Wednesday, March 2, 2016

Lent: A Preparation for New Life

This is from a series of  bulletin inserts I wrote for our church, waaaaay back in 2008. 

It's good for reflection now that Lent is underway and my initial fervor may have flagged. I'm just sayin' ... it could be that I need a Lenten booster!

Lent: A Preparation for New Life
1430 Jesus’ call to conversion and penance, like that of the prophets before him, does not aim first at outward works, “sackcloth and ashes,” fasting and mortification, but at the conversion of the heart, interior conversion. Without this, such penances remain sterile and false; however, interior conversion urges expression in visible signs, gestures and works of penance.231431 Interior repentance is a radical reorientation of our whole life, a return, a conversion to God with all our heart, an end of sin, a turning away from evil, with repugnance toward the evil actions we have committed. At the same time it entails the desire and resolution to change one’s life, with hope in God’s mercy and trust in the help of his grace. This conversion of heart is accompanied by a salutary pain and sadness which the Fathers called animi cruciatus (affliction of spirit) and compunctio cordis (repentance of heart)....

1439 The process of conversion and repentance was described by Jesus in the parable of the prodigal son, the center of which is the merciful father:37 the fascination of illusory freedom, the abandonment of the father’s house; the extreme misery in which the son finds himself after squandering his fortune; his deep humiliation at finding himself obliged to feed swine, and still worse, at wanting to feed on the husks the pigs ate; his reflection on all he has lost; his repentance and decision to declare himself guilty before his father; the journey back; the father’s generous welcome; the father’s joy — all these are characteristic of the process of conversion. The beautiful robe, the ring, and the festive banquet are symbols of that new life — pure worthy, and joyful — of anyone who returns to God and to the bosom of his family, which is the Church. Only the heart of Christ who knows the depths of his Father’s love could reveal to us the abyss of his mercy in so simple and beautiful a way.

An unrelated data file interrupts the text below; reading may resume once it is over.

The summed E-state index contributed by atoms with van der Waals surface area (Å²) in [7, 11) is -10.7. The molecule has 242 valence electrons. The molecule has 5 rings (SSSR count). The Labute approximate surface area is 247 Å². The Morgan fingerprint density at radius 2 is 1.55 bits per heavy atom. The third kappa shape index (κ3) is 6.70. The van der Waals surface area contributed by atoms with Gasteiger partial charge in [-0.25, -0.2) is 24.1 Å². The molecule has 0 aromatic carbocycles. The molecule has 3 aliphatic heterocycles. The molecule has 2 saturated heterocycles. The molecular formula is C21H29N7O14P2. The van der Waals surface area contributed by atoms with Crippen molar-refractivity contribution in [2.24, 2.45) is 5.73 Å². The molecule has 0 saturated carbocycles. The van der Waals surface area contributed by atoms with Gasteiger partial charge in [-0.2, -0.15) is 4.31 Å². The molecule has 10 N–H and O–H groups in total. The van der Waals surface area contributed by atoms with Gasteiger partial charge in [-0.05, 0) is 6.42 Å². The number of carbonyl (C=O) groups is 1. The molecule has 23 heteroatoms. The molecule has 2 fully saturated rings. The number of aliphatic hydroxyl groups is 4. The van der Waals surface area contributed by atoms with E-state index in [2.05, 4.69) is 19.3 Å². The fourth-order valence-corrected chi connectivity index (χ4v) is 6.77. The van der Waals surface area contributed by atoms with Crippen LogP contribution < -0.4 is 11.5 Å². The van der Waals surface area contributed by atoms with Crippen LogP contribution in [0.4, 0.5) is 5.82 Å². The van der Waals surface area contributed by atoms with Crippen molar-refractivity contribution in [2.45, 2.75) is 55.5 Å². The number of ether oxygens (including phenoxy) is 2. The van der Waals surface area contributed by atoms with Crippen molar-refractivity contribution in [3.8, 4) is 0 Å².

Catechism of the Catholic Church
Most of us do not look forward to these 40 days of penance. Perhaps this is why the Church, in Her wisdom, mandates it for us. We would never seek this on our own.

A time of deprivation. A time of suffering. A long, gray, dreary time of doing without the little things that make life worthwhile ... coffee, chocolate, a favorite television show. This is all too often the attitude of dread that we bring to Lent.

The Church also strongly recommends that we do something additional during this time to show penance. Prayer, fasting, and service to others are among the recommended activities that we may resolve to take on. These also do not sound very attractive and often are dropped during the 40 days.

Yet it is that very attitude that is skewed from reality, as we see if we read the Catechism about interior penance. We are going about it all backwards if we merely focus on the outward sign, on what we are “giving up” or “adding on.”

This is not about outward signs and empty gestures. Lent’s purpose is to deepen our knowledge of ourselves and of what we need to come closer to a more loving relationship with God. This is the hunger that should be propelling us into Lent. This is the true change of heart and new life which God longs for us to have. The outward signs should be merely the visible supports to our inward changes.

With this in mind, we can examine our Lenten plans while asking God what He would like us to do to come closer to him. He knows our hearts better than we do ourselves. He will guide us in how to link our “giving up” and “adding on” to help us gain the interior knowledge we need.

Perhaps instead of giving up coffee altogether, we can give up the daily morning visit to Starbucks. The fifteen minutes that is saved, could be spent in prayerful reading of scripture, for which we would usually never have time. Possibly we may give up watching our favorite television show and spend the time with our families playing a game, reading aloud, or just talking. Maybe we feel called to volunteer to spend time with those in need. In that case, giving up surfing the internet may allow us to do other tasks in order to have the needed time later on.

Regardless of the outward signs, let us be sure to take full advantage of this opportunity to dig deeper, change our hearts, and grow closer to God.

23 Cf. Joel 2:12-13; Isa 1:16-17; Mt 6:1-6; 16-18.
24 Cf. Council Of Trent (1551): DS 1676-1678; 1705; Cf. Roman Catechism, II,V,4.
37 Cf. Lk 15:11-24.

The Catechism of the Catholic Church can be found online.

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